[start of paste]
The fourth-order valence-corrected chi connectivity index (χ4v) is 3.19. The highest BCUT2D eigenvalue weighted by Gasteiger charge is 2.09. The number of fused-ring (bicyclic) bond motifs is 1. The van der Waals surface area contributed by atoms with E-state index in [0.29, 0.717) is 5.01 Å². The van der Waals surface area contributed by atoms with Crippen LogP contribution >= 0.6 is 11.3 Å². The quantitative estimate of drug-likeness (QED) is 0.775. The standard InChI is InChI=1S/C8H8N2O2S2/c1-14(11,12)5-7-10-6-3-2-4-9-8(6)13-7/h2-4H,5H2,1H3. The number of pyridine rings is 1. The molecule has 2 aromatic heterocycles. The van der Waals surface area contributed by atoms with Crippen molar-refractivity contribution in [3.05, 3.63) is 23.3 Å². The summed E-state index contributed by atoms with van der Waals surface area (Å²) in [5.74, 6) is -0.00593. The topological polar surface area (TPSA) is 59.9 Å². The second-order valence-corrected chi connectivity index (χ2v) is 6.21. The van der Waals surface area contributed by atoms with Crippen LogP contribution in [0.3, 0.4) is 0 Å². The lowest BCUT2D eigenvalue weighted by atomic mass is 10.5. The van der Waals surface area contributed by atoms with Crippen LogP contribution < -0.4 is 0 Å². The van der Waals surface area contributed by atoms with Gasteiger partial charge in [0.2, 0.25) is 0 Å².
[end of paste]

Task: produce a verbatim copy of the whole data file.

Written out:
The fourth-order valence-corrected chi connectivity index (χ4v) is 3.19. The highest BCUT2D eigenvalue weighted by Gasteiger charge is 2.09. The number of fused-ring (bicyclic) bond motifs is 1. The van der Waals surface area contributed by atoms with E-state index in [0.29, 0.717) is 5.01 Å². The van der Waals surface area contributed by atoms with Crippen LogP contribution >= 0.6 is 11.3 Å². The quantitative estimate of drug-likeness (QED) is 0.775. The standard InChI is InChI=1S/C8H8N2O2S2/c1-14(11,12)5-7-10-6-3-2-4-9-8(6)13-7/h2-4H,5H2,1H3. The number of pyridine rings is 1. The molecule has 2 aromatic heterocycles. The van der Waals surface area contributed by atoms with Crippen molar-refractivity contribution in [3.05, 3.63) is 23.3 Å². The summed E-state index contributed by atoms with van der Waals surface area (Å²) in [5.74, 6) is -0.00593. The topological polar surface area (TPSA) is 59.9 Å². The second-order valence-corrected chi connectivity index (χ2v) is 6.21. The van der Waals surface area contributed by atoms with Crippen LogP contribution in [0.3, 0.4) is 0 Å². The lowest BCUT2D eigenvalue weighted by atomic mass is 10.5. The van der Waals surface area contributed by atoms with Crippen LogP contribution < -0.4 is 0 Å². The van der Waals surface area contributed by atoms with Gasteiger partial charge in [0.2, 0.25) is 0 Å².